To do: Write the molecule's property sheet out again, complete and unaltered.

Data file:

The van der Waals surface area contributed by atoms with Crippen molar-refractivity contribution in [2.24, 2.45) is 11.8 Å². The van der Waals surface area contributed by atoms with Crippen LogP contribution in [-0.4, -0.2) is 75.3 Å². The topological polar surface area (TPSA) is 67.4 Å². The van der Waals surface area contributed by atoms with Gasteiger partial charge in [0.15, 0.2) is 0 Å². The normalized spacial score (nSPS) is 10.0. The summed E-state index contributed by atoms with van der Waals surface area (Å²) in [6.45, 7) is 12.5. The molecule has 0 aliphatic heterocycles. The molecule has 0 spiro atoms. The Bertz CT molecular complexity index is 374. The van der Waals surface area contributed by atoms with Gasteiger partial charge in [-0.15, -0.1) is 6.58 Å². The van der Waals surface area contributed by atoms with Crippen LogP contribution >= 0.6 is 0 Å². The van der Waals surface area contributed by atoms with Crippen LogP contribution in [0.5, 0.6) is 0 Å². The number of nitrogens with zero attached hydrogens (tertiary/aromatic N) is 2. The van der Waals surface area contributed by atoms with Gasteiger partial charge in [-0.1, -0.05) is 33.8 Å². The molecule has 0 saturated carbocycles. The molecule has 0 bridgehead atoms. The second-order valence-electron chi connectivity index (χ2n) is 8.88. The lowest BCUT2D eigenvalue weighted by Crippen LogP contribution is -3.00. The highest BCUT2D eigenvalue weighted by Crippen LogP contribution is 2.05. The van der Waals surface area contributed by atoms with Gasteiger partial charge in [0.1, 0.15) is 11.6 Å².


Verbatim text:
The van der Waals surface area contributed by atoms with Crippen molar-refractivity contribution in [2.24, 2.45) is 11.8 Å². The van der Waals surface area contributed by atoms with Crippen LogP contribution in [-0.4, -0.2) is 75.3 Å². The topological polar surface area (TPSA) is 67.4 Å². The van der Waals surface area contributed by atoms with Gasteiger partial charge in [0.15, 0.2) is 0 Å². The normalized spacial score (nSPS) is 10.0. The summed E-state index contributed by atoms with van der Waals surface area (Å²) in [6.45, 7) is 12.5. The molecule has 0 aliphatic heterocycles. The molecule has 0 spiro atoms. The Bertz CT molecular complexity index is 374. The van der Waals surface area contributed by atoms with Gasteiger partial charge in [-0.15, -0.1) is 6.58 Å². The van der Waals surface area contributed by atoms with Crippen LogP contribution >= 0.6 is 0 Å². The van der Waals surface area contributed by atoms with Crippen LogP contribution in [0.5, 0.6) is 0 Å². The number of nitrogens with zero attached hydrogens (tertiary/aromatic N) is 2. The van der Waals surface area contributed by atoms with Gasteiger partial charge in [-0.1, -0.05) is 33.8 Å². The molecule has 0 saturated carbocycles. The molecule has 0 bridgehead atoms. The second-order valence-electron chi connectivity index (χ2n) is 8.88. The lowest BCUT2D eigenvalue weighted by Crippen LogP contribution is -3.00. The highest BCUT2D eigenvalue weighted by Crippen LogP contribution is 2.05. The van der Waals surface area contributed by atoms with Gasteiger partial charge in [0.1, 0.15) is 11.6 Å².